47. Colin McCahon (1919 - 1987)
Five (Russell Finnemore & Colin McCahon)
Synthetic Polymer Paint on hardboard
60 x 59.5 cm
Inscribed RUSSELL FINNEMORE. Colin McCahon May-August '65 (brus
est. $250,000 - 350,000
Fetched $208,000
Relative Size: Five (Russell Finnemore & Colin McCahon)
Relative size

PROVENANCE Private Collection, UK Hence by descent Collection of Russell Finnemore Gifted by Colin McCahon

EXHIBITED 1965 The [65] Group Show, Durham Street Art Gallery, Christchurch 30/10/1965 - 14/11/1965

Catalogue Number cm000374

Colin McCahon had quite a thing about numbers. Five is one of at least 70 paintings in which numbers figure prominently. Numbers (or numerals - he used both terms) first entered his work around 1958 and remained an important part of his practice for the next twenty years. His initial interest in numbers came from an idea to provide designs for page numbers in the journal Landfall, edited by Charles Brasch, an important early collector and friend. The designs were never used but they led to a small series of watercolours in which his main interest seems to have been in the abstract shapes of the Arabic numbers (1, 2, 3) which he manipulated to make pictures out of. In 1958-59 McCahon made two series: Numerals One to Ten and Numerals One to Five in the medium of brushed ink on paper. In the first series the Arabic number dominates the space with the word for the number: 'two', 'six', 'nine', etc written in small cursive lettering beside it. In the second series a similar strategy applies but with the numbers painted more expressionistically and seemingly spontaneously. In these two series his main interest is in numbers as a sign system.

The next phase in McCahon's use of numbers, which includes the present Five, came in 1965 with a major series of 13 panels entitled Numerals (Auckland Art Gallery) utilising the numbers 0 to 10.

Three different forms of numbering were employed - Arabic numerals, Roman numerals and some where the word for the number is spelled out in capitals letters e.g. FOUR and EIGHT. Also in the same year, 1965, several one-off works featured either groups of numbers (e.g. Koru 1, 2, 3) or single numbers (One, Two, Four and Five).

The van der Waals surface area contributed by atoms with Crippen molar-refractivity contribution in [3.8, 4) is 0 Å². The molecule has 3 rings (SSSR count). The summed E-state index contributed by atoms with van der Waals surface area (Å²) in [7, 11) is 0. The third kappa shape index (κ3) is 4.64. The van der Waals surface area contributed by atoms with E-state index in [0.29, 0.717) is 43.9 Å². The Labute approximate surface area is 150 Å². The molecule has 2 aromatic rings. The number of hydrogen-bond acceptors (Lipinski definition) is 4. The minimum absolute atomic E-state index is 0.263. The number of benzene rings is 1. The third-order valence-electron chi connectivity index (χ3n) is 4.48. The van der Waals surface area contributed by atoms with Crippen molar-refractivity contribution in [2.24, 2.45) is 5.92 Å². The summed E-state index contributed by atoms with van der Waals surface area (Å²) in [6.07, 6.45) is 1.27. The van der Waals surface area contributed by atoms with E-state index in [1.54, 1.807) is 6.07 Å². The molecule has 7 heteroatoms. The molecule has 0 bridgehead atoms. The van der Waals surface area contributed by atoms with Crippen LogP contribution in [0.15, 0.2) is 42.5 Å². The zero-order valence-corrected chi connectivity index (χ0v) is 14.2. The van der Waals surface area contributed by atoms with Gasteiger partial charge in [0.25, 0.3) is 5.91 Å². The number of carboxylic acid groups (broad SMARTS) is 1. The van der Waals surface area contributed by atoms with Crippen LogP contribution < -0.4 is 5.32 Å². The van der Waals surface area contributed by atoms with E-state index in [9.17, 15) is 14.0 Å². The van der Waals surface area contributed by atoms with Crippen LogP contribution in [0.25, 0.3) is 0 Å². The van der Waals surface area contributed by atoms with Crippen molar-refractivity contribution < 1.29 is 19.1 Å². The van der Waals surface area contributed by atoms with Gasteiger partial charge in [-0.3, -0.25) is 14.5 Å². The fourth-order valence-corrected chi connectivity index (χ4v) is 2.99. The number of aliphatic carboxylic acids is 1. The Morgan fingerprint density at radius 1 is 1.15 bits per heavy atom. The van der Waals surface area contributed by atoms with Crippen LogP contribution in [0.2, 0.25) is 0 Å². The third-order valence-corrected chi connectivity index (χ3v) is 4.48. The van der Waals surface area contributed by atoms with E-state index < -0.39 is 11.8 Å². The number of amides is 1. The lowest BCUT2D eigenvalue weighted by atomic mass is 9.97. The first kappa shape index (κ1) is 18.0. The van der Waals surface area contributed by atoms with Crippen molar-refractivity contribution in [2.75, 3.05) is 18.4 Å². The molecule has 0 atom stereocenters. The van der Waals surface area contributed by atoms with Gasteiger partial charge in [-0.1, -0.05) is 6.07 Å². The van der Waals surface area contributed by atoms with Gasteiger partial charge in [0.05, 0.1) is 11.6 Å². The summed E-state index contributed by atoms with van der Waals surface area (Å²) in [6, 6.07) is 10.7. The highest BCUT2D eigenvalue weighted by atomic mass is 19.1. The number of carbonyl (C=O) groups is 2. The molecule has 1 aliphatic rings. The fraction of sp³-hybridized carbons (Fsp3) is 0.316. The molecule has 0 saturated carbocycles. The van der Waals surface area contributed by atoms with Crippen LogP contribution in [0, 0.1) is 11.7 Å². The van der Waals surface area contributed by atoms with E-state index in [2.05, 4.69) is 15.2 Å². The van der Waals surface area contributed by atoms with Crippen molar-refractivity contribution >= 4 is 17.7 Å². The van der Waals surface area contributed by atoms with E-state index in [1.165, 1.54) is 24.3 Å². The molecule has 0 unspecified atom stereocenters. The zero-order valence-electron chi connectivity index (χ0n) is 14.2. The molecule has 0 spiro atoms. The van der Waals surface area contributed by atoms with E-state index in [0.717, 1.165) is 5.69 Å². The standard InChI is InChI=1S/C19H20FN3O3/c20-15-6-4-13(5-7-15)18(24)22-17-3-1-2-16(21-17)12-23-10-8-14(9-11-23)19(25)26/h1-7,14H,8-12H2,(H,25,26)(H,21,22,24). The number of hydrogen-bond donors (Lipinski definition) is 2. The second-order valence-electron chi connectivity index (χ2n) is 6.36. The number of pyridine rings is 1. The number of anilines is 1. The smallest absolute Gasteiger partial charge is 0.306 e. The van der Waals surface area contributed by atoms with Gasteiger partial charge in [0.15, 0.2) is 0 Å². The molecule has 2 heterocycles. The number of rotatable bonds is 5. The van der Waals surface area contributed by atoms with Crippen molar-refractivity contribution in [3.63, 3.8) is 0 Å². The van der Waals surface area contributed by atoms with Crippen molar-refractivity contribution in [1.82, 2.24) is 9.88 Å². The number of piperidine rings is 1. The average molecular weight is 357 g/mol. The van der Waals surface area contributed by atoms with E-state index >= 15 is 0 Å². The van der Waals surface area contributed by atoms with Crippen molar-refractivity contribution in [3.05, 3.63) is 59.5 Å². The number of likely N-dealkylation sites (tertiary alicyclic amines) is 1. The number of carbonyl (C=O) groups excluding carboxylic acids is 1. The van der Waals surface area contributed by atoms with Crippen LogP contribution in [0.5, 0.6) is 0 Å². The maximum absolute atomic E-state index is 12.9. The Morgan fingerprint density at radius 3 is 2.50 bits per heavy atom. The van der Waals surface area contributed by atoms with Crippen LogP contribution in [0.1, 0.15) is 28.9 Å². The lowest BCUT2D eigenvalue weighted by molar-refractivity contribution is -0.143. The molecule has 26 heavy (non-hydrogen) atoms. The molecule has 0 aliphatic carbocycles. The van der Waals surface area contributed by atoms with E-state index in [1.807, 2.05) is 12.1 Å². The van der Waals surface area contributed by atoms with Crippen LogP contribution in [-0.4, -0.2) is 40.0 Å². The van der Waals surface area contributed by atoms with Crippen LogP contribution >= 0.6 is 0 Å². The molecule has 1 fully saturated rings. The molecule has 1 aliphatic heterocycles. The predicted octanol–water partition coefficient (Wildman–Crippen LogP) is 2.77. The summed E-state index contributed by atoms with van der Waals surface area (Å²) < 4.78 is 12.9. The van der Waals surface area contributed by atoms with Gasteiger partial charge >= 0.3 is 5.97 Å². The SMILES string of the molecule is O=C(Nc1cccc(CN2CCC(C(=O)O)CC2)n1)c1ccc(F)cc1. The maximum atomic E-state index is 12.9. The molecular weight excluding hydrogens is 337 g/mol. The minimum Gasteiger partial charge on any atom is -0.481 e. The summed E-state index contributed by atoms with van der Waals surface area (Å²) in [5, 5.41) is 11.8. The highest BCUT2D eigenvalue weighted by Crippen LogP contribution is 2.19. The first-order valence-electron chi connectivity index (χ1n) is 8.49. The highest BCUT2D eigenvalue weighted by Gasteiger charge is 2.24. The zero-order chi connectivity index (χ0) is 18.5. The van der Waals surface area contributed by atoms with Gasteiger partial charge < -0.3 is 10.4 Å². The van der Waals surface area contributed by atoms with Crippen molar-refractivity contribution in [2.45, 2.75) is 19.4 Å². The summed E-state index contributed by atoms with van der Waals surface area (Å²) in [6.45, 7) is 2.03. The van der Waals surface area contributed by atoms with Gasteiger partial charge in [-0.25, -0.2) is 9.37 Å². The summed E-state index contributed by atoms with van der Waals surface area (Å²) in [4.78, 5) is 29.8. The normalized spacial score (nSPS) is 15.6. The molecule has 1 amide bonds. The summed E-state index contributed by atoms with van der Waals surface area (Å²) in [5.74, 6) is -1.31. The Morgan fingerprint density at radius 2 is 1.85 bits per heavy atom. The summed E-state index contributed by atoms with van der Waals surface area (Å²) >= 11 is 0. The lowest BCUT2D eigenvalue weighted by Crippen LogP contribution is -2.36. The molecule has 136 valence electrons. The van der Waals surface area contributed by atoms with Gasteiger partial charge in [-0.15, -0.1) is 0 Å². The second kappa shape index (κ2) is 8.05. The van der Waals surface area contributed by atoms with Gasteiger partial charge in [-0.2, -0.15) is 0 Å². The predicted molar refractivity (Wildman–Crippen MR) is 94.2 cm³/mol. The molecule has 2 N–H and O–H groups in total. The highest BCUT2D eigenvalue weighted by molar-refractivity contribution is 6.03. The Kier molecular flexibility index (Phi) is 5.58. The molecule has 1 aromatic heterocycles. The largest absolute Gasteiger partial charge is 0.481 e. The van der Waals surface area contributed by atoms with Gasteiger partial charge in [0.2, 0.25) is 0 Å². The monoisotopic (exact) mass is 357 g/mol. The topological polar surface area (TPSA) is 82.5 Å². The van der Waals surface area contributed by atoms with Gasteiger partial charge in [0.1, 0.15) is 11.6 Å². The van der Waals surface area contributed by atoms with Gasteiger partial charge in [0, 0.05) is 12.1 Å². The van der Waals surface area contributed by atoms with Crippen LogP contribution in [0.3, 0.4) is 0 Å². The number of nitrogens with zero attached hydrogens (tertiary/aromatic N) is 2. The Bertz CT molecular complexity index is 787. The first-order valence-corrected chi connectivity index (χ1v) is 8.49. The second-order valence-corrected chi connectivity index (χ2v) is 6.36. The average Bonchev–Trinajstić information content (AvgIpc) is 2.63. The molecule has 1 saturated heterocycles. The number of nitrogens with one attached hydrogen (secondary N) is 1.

Later works involving numbers included a study for an uncompleted mural in 1966 and several one-off paintings and series between 1974 and 1976 utilising the number sequence 1 to 14 (sometimes Roman, sometimes Arabic, sometimes both) all signifying the Christian motif of the fourteen stations of the cross. These included Walk with me, The Song of the Shining Cuckoo, Clouds, Teaching aids and Rocks in the sky.

In the case of Five (1965) an unusual feature of this work is the presence of a collaborator, Russell Finnemore, a musician and family friend. The artist invited him to participate in the making of the painting, and gifted to him the finished work. The extent of Finnemore's involvement is not known, but probably fairly minor. Clearly, the conception of the work and its structure and imagery came from McCahon.

All four corners of the hardboard square are marked off by diagonals and the triangles so formed are painted black in contrast to the rest of the ground, which is variously coloured ochre and grey. This 'corners of' device was common in McCahon's work in the 1960s. Here, the Arabic number 5, centrally placed, is painted black (like the corners) with a prominent bulb at the end of the curved portion which resembles the koru shape in Maori design. The influence of Maori design on his numbers and letters was a noteworthy feature of McCahon's work in the mid-1960s.

Is there any symbolic significance or other numerological connotations of the number '5'? In this period Christian symbolism was prominent in McCahon's work due to the spill-over influence of his use of Catholic symbolism in windows painted for a chapel in Remuera. In Christian symbolism the number 5 is associated with the five wounds of Christ, a motif which McCahon explicitly explored in a later series (1978-79). The emphasis on darkness and light in Five supports the possibility of a symbolic reading, though it is not strictly necessary to the enjoyment of this bold and striking picture, so indelibly stamped as it is with the hand of its maker.

Peter Simpson